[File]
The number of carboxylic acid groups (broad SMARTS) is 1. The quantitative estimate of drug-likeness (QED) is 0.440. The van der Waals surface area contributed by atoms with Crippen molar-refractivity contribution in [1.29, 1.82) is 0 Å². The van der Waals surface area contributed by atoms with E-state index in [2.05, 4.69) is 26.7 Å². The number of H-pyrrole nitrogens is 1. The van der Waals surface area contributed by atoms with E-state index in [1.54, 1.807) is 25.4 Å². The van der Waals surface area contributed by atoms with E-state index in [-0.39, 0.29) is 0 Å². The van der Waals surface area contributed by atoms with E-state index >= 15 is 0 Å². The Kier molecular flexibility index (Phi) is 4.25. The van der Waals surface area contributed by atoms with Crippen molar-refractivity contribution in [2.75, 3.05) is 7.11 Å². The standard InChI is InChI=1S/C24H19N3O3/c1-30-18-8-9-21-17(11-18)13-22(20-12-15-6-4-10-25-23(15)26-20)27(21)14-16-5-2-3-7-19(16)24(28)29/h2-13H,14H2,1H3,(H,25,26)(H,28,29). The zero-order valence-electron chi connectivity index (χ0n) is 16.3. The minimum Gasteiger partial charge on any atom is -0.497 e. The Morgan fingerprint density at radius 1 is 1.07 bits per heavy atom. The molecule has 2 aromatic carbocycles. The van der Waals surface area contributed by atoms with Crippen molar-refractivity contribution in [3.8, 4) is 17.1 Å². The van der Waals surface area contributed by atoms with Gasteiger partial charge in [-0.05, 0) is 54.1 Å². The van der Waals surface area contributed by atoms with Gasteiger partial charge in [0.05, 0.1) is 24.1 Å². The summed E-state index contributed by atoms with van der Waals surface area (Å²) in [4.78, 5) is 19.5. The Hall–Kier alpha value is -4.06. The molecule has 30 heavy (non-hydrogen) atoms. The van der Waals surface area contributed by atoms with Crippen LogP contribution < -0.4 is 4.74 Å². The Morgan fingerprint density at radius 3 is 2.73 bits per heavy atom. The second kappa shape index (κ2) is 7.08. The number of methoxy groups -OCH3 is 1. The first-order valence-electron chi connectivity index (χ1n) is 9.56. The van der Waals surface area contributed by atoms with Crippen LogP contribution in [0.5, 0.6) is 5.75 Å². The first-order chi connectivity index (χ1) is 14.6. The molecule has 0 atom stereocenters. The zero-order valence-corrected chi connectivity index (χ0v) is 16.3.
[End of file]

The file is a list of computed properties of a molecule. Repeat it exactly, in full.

The number of carboxylic acid groups (broad SMARTS) is 1. The quantitative estimate of drug-likeness (QED) is 0.440. The van der Waals surface area contributed by atoms with Crippen molar-refractivity contribution in [1.29, 1.82) is 0 Å². The van der Waals surface area contributed by atoms with E-state index in [2.05, 4.69) is 26.7 Å². The number of H-pyrrole nitrogens is 1. The van der Waals surface area contributed by atoms with E-state index in [1.54, 1.807) is 25.4 Å². The van der Waals surface area contributed by atoms with E-state index in [-0.39, 0.29) is 0 Å². The van der Waals surface area contributed by atoms with E-state index >= 15 is 0 Å². The Kier molecular flexibility index (Phi) is 4.25. The van der Waals surface area contributed by atoms with Crippen molar-refractivity contribution in [2.75, 3.05) is 7.11 Å². The standard InChI is InChI=1S/C24H19N3O3/c1-30-18-8-9-21-17(11-18)13-22(20-12-15-6-4-10-25-23(15)26-20)27(21)14-16-5-2-3-7-19(16)24(28)29/h2-13H,14H2,1H3,(H,25,26)(H,28,29). The zero-order valence-electron chi connectivity index (χ0n) is 16.3. The minimum Gasteiger partial charge on any atom is -0.497 e. The Morgan fingerprint density at radius 1 is 1.07 bits per heavy atom. The molecule has 2 aromatic carbocycles. The van der Waals surface area contributed by atoms with Crippen molar-refractivity contribution in [3.8, 4) is 17.1 Å². The van der Waals surface area contributed by atoms with Gasteiger partial charge in [-0.05, 0) is 54.1 Å². The van der Waals surface area contributed by atoms with Gasteiger partial charge in [0.05, 0.1) is 24.1 Å². The summed E-state index contributed by atoms with van der Waals surface area (Å²) in [4.78, 5) is 19.5. The Hall–Kier alpha value is -4.06. The molecule has 30 heavy (non-hydrogen) atoms. The van der Waals surface area contributed by atoms with Crippen LogP contribution < -0.4 is 4.74 Å². The Morgan fingerprint density at radius 3 is 2.73 bits per heavy atom. The second kappa shape index (κ2) is 7.08. The number of methoxy groups -OCH3 is 1. The first-order valence-electron chi connectivity index (χ1n) is 9.56. The van der Waals surface area contributed by atoms with Crippen LogP contribution in [0.5, 0.6) is 5.75 Å². The first-order chi connectivity index (χ1) is 14.6. The molecule has 0 atom stereocenters. The zero-order valence-corrected chi connectivity index (χ0v) is 16.3.